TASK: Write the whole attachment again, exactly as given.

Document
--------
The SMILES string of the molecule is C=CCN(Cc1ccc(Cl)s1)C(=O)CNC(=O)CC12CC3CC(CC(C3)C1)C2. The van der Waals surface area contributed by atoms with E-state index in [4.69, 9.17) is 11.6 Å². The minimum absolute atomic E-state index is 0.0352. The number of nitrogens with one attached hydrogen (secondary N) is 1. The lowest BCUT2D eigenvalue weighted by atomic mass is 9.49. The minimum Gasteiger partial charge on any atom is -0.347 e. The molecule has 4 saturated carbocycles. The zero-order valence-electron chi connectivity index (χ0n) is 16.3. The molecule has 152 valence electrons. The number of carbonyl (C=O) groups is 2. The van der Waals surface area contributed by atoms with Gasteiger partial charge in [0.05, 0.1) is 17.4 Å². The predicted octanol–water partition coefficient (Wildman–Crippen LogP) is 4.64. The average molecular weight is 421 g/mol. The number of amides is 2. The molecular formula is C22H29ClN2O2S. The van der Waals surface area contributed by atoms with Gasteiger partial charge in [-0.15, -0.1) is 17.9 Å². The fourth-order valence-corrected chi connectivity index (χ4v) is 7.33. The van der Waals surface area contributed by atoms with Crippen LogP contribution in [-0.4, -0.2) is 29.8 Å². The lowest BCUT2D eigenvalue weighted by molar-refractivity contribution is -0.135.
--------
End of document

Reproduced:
The SMILES string of the molecule is C=CCN(Cc1ccc(Cl)s1)C(=O)CNC(=O)CC12CC3CC(CC(C3)C1)C2. The van der Waals surface area contributed by atoms with E-state index in [4.69, 9.17) is 11.6 Å². The minimum absolute atomic E-state index is 0.0352. The number of nitrogens with one attached hydrogen (secondary N) is 1. The lowest BCUT2D eigenvalue weighted by atomic mass is 9.49. The minimum Gasteiger partial charge on any atom is -0.347 e. The molecule has 4 saturated carbocycles. The zero-order valence-electron chi connectivity index (χ0n) is 16.3. The molecule has 152 valence electrons. The number of carbonyl (C=O) groups is 2. The van der Waals surface area contributed by atoms with Gasteiger partial charge in [0.05, 0.1) is 17.4 Å². The predicted octanol–water partition coefficient (Wildman–Crippen LogP) is 4.64. The average molecular weight is 421 g/mol. The number of amides is 2. The molecular formula is C22H29ClN2O2S. The van der Waals surface area contributed by atoms with Gasteiger partial charge in [-0.15, -0.1) is 17.9 Å². The fourth-order valence-corrected chi connectivity index (χ4v) is 7.33. The van der Waals surface area contributed by atoms with Crippen LogP contribution in [-0.4, -0.2) is 29.8 Å². The lowest BCUT2D eigenvalue weighted by molar-refractivity contribution is -0.135.